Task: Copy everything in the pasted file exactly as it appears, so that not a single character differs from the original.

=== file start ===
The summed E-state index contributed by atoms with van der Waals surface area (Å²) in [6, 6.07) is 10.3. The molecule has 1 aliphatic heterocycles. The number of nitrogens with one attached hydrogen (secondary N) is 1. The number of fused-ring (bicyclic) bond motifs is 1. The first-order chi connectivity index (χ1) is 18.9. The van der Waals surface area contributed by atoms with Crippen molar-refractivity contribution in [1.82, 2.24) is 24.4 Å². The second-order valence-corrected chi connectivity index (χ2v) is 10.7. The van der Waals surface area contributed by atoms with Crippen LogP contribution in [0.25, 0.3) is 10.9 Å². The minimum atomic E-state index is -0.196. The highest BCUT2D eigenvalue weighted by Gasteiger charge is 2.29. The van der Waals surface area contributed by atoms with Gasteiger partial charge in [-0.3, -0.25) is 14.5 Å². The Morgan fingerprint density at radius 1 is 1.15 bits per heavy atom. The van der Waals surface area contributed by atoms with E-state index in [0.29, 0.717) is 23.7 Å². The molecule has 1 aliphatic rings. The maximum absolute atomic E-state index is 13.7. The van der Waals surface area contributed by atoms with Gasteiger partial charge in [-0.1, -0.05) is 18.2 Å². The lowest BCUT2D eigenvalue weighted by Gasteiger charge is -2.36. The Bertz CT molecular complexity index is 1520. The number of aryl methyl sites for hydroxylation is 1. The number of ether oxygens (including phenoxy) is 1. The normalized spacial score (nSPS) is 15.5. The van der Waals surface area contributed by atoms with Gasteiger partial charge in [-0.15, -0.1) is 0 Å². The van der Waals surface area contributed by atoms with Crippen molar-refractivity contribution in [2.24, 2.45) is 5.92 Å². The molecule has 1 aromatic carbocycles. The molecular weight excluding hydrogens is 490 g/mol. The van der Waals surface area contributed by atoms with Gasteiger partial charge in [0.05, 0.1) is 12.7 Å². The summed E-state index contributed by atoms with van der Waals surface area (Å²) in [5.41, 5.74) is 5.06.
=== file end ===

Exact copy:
The summed E-state index contributed by atoms with van der Waals surface area (Å²) in [6, 6.07) is 10.3. The molecule has 1 aliphatic heterocycles. The number of nitrogens with one attached hydrogen (secondary N) is 1. The number of fused-ring (bicyclic) bond motifs is 1. The first-order chi connectivity index (χ1) is 18.9. The van der Waals surface area contributed by atoms with Crippen molar-refractivity contribution in [1.82, 2.24) is 24.4 Å². The second-order valence-corrected chi connectivity index (χ2v) is 10.7. The van der Waals surface area contributed by atoms with Crippen LogP contribution in [0.25, 0.3) is 10.9 Å². The minimum atomic E-state index is -0.196. The highest BCUT2D eigenvalue weighted by Gasteiger charge is 2.29. The van der Waals surface area contributed by atoms with Gasteiger partial charge in [-0.3, -0.25) is 14.5 Å². The Morgan fingerprint density at radius 1 is 1.15 bits per heavy atom. The van der Waals surface area contributed by atoms with E-state index in [0.29, 0.717) is 23.7 Å². The molecule has 1 aliphatic rings. The maximum absolute atomic E-state index is 13.7. The van der Waals surface area contributed by atoms with Gasteiger partial charge in [-0.1, -0.05) is 18.2 Å². The lowest BCUT2D eigenvalue weighted by Gasteiger charge is -2.36. The Bertz CT molecular complexity index is 1520. The number of aryl methyl sites for hydroxylation is 1. The number of ether oxygens (including phenoxy) is 1. The normalized spacial score (nSPS) is 15.5. The van der Waals surface area contributed by atoms with Gasteiger partial charge in [-0.15, -0.1) is 0 Å². The van der Waals surface area contributed by atoms with Crippen molar-refractivity contribution in [2.24, 2.45) is 5.92 Å². The molecule has 1 aromatic carbocycles. The molecular weight excluding hydrogens is 490 g/mol. The van der Waals surface area contributed by atoms with Gasteiger partial charge in [0.05, 0.1) is 12.7 Å². The summed E-state index contributed by atoms with van der Waals surface area (Å²) in [5.41, 5.74) is 5.06.